Image_2_Simultaneous Two-Photon Voltage or Calcium Imaging and Multi-Channel Local Field Potential Recordings in Barrel Cortex of Awake and Anesthetiz.TIF (248.42 kB)
Download file

Image_2_Simultaneous Two-Photon Voltage or Calcium Imaging and Multi-Channel Local Field Potential Recordings in Barrel Cortex of Awake and Anesthetized Mice.TIF

Download (248.42 kB)
figure
posted on 11.11.2021, 15:17 by Claudia Cecchetto, Stefano Vassanelli, Bernd Kuhn

Neuronal population activity, both spontaneous and sensory-evoked, generates propagating waves in cortex. However, high spatiotemporal-resolution mapping of these waves is difficult as calcium imaging, the work horse of current imaging, does not reveal subthreshold activity. Here, we present a platform combining voltage or calcium two-photon imaging with multi-channel local field potential (LFP) recordings in different layers of the barrel cortex from anesthetized and awake head-restrained mice. A chronic cranial window with access port allows injecting a viral vector expressing GCaMP6f or the voltage-sensitive dye (VSD) ANNINE-6plus, as well as entering the brain with a multi-channel neural probe. We present both average spontaneous activity and average evoked signals in response to multi-whisker air-puff stimulations. Time domain analysis shows the dependence of the evoked responses on the cortical layer and on the state of the animal, here separated into anesthetized, awake but resting, and running. The simultaneous data acquisition allows to compare the average membrane depolarization measured with ANNINE-6plus with the amplitude and shape of the LFP recordings. The calcium imaging data connects these data sets to the large existing database of this important second messenger. Interestingly, in the calcium imaging data, we found a few cells which showed a decrease in calcium concentration in response to vibrissa stimulation in awake mice. This system offers a multimodal technique to study the spatiotemporal dynamics of neuronal signals through a 3D architecture in vivo. It will provide novel insights on sensory coding, closing the gap between electrical and optical recordings.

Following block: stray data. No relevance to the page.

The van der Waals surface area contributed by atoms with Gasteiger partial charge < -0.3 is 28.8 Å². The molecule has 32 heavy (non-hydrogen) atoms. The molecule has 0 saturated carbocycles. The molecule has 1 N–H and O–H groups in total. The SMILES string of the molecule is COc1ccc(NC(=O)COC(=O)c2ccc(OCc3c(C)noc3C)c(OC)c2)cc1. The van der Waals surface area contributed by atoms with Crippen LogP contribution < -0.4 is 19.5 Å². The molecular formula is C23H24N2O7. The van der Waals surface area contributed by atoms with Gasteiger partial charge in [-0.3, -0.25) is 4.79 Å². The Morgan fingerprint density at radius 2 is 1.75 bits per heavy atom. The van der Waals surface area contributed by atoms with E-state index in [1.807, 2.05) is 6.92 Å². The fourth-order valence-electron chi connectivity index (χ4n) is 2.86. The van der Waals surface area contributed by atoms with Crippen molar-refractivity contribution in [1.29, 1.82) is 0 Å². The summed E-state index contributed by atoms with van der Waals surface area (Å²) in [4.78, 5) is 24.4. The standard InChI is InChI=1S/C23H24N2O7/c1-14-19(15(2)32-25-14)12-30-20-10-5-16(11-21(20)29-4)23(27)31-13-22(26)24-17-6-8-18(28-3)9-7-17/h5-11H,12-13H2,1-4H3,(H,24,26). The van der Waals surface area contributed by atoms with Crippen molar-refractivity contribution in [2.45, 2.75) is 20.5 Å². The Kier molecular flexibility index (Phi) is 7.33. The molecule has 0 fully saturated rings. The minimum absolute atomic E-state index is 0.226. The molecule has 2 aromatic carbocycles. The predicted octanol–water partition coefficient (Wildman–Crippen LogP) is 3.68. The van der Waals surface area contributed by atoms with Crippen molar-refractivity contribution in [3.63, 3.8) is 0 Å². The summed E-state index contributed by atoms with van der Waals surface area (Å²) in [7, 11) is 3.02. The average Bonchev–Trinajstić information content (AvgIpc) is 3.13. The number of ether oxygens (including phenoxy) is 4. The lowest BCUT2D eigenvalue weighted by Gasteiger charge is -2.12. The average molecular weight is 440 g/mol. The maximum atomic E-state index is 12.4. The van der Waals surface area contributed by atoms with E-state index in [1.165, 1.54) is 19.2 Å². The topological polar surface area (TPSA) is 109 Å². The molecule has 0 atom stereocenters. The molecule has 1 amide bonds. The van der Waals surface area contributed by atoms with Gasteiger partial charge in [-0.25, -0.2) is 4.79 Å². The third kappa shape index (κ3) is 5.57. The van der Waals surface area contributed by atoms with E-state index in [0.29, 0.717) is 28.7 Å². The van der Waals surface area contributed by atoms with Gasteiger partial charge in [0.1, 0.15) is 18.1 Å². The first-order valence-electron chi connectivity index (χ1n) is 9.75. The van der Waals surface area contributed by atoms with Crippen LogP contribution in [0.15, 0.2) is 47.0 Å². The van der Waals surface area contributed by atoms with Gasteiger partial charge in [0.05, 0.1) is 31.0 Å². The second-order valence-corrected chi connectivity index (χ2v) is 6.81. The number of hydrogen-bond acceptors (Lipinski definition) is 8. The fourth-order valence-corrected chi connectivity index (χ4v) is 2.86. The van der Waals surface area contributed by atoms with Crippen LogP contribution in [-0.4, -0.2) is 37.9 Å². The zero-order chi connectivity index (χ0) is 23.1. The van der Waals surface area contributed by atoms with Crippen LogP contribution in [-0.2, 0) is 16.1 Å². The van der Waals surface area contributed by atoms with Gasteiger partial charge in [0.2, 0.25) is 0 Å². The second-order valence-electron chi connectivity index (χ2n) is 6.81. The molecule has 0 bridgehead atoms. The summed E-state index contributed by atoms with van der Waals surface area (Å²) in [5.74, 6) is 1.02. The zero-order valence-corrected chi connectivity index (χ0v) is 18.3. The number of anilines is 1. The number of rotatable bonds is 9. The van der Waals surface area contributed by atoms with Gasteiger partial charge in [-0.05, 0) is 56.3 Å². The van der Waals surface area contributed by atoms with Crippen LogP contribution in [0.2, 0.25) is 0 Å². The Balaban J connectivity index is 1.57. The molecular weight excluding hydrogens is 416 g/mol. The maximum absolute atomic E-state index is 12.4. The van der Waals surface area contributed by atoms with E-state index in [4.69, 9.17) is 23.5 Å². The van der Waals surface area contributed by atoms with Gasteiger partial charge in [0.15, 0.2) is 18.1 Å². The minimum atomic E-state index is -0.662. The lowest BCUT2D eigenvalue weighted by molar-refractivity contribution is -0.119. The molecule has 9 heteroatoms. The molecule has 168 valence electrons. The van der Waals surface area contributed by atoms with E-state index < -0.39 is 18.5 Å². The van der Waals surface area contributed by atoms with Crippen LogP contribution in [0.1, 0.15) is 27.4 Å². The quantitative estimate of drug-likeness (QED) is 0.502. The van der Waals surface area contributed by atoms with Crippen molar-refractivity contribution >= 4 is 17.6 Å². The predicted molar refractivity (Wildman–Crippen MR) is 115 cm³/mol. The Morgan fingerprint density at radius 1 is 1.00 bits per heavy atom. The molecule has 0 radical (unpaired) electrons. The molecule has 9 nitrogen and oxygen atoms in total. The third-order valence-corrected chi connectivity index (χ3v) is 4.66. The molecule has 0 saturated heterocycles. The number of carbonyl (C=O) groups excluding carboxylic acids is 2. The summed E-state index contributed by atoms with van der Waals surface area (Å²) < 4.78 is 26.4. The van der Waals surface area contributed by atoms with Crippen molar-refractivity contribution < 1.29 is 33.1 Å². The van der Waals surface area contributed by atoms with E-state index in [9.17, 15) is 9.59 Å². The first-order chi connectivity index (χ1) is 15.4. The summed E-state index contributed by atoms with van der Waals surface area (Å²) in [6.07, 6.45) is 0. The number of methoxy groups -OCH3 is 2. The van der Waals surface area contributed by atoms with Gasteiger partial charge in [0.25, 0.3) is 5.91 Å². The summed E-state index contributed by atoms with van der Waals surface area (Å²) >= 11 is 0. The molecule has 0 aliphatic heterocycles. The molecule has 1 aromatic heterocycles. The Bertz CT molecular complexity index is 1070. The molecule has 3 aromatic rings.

History

References